Bells Across America Gaining Momentum

Bells have a storied history in the fire service.

They’ve been used to alert crews to calls, mark the start and end of a shift and announce when a firefighter has answered their final alarm.

In keeping with that tradition, bells and alarms across the nation will once again sound on Sunday, Oct. 7 as a tribute to firefighters who’ve paid the ultimate sacrifice.

The second Bells Across America coincides with the 31st annual National Fallen Firefighter Memorial Service.

On Sunday, several thousand people are expected to attend the ceremony at the National Fire Academy to honor 80 firefighters killed in 2011 as well as five from previous years.

As of Monday afternoon, officials from 55 departments had indicated they were participating in Bells Across America, said Molly Natchipolsky, project coordinator.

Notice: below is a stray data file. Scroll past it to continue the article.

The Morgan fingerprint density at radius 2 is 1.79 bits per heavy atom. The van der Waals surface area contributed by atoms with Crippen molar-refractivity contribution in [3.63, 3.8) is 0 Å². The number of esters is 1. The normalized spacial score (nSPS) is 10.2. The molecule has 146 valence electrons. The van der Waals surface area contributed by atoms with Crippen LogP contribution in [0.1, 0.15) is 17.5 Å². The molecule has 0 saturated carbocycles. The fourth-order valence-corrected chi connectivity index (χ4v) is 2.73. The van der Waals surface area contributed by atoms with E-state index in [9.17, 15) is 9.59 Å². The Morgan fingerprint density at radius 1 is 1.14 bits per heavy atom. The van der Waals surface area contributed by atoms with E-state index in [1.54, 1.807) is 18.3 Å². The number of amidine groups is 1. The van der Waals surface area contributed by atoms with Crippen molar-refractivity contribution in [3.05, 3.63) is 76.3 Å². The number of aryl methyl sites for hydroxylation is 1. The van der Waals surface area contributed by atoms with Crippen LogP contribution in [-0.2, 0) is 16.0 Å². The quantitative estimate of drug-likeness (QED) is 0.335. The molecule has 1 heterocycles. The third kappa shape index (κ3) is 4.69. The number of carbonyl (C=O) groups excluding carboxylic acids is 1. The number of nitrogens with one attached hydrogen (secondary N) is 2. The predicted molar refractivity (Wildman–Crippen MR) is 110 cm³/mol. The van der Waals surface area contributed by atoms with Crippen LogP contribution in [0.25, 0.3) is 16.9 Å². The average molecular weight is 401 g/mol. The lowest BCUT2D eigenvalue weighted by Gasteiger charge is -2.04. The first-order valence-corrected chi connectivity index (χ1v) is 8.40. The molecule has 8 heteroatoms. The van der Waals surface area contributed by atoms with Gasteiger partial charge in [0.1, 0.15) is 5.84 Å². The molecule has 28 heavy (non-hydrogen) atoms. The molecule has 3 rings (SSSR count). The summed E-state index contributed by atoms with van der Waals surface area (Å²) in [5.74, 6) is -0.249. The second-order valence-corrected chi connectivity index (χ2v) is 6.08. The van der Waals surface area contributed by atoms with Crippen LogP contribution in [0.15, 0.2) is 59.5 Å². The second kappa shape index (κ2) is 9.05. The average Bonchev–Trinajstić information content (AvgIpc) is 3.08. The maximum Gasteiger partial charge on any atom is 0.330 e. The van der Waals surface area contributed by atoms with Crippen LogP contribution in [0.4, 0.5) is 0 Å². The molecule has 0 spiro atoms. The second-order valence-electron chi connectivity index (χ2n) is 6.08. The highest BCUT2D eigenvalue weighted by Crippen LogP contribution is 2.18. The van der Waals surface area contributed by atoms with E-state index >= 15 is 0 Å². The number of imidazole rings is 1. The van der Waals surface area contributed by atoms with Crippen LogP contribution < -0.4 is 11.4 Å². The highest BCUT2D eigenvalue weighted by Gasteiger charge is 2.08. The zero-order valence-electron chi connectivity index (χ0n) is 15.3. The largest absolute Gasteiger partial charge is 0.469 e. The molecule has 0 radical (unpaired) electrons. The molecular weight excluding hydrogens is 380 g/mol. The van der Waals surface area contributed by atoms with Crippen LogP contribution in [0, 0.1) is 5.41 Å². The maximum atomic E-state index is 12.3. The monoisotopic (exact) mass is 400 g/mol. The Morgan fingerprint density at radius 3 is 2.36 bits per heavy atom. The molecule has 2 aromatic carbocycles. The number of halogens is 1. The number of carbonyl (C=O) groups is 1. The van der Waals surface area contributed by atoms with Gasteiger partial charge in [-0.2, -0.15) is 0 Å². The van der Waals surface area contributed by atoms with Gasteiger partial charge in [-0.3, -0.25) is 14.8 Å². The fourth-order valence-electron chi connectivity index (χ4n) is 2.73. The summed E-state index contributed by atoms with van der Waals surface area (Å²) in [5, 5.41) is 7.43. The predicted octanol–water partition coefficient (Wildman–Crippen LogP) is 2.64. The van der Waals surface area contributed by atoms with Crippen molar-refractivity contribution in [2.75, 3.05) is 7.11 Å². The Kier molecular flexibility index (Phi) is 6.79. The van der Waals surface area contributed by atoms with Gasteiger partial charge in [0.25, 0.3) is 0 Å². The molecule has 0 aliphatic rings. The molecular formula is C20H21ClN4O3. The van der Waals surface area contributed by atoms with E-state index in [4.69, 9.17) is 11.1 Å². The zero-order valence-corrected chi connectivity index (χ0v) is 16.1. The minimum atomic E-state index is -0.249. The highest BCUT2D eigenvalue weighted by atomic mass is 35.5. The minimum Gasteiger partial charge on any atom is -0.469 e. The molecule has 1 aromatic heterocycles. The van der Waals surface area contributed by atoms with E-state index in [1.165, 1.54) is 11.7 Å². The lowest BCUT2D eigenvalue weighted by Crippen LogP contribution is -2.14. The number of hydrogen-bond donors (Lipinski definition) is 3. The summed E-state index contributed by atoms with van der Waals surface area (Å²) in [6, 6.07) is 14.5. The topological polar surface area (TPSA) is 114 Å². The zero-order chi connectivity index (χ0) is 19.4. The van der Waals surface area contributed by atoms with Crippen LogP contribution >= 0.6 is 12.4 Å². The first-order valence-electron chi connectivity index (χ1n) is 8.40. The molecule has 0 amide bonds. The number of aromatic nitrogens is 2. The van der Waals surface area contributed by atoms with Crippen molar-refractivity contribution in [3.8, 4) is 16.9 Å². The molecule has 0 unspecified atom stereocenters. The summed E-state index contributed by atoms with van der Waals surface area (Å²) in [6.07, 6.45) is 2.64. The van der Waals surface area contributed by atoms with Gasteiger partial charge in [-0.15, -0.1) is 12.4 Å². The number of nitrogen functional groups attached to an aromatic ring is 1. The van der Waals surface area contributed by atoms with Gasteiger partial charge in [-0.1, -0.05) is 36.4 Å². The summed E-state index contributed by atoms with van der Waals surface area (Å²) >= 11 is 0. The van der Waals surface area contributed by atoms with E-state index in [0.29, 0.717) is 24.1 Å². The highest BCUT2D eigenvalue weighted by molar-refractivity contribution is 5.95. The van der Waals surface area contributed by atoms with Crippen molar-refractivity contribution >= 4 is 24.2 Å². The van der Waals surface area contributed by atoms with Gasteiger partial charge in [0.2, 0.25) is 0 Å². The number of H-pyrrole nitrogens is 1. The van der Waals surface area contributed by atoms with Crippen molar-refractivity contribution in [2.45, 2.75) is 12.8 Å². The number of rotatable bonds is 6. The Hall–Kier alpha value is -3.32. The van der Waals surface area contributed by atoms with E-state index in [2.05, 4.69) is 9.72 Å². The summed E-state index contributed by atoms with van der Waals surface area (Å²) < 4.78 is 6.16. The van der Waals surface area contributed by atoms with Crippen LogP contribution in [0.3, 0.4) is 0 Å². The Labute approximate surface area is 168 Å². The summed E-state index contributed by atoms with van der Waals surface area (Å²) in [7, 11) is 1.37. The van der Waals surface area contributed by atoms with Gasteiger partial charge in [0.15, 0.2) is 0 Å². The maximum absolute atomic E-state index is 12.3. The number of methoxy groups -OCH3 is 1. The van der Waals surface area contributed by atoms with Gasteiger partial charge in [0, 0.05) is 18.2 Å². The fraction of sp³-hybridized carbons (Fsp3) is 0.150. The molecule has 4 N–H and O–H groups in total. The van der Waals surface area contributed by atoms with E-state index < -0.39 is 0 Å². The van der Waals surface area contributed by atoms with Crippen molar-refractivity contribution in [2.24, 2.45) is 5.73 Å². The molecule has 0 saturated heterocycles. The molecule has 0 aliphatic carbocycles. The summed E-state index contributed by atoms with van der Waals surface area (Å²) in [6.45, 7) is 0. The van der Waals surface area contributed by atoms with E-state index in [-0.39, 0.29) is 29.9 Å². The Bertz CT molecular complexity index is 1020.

“This isn’t just 55 departments,” she explained. “They’ve spread the word in their communities, and have enlisted participation from churches and synagogues.”

The Archdiocese of Washington will be participating as well as all departments in Baltimore County and Prince George’s County, Md.

Natchipolsky said the most moving video submitted last year showed American soldiers on a foreign base improvising by tapping on an extinguisher with a spanner wrench.

There is no specific time set for ringing a bell on Sunday. “We don’t want to impose or interrupt religious services. Anytime is fine…”

Natchipolsky said she is pleased with the response thus far. “I’m pleased. It's realling gaining momentum."

People also have another option to participate if they don’t have a bell on the shelf. “They can ring a virtual bell on Facebook.”

And, that’s not the only virtual tribute available this year from the NFFF.

You can light a virtual candle as well.

Natchipolsky said the NFFF staff understands people want to honor the fallen heroes, and these options allow them to do that. will be streaming the Candlelight Vigil on Saturday night as well as the Memorial Service on Sunday.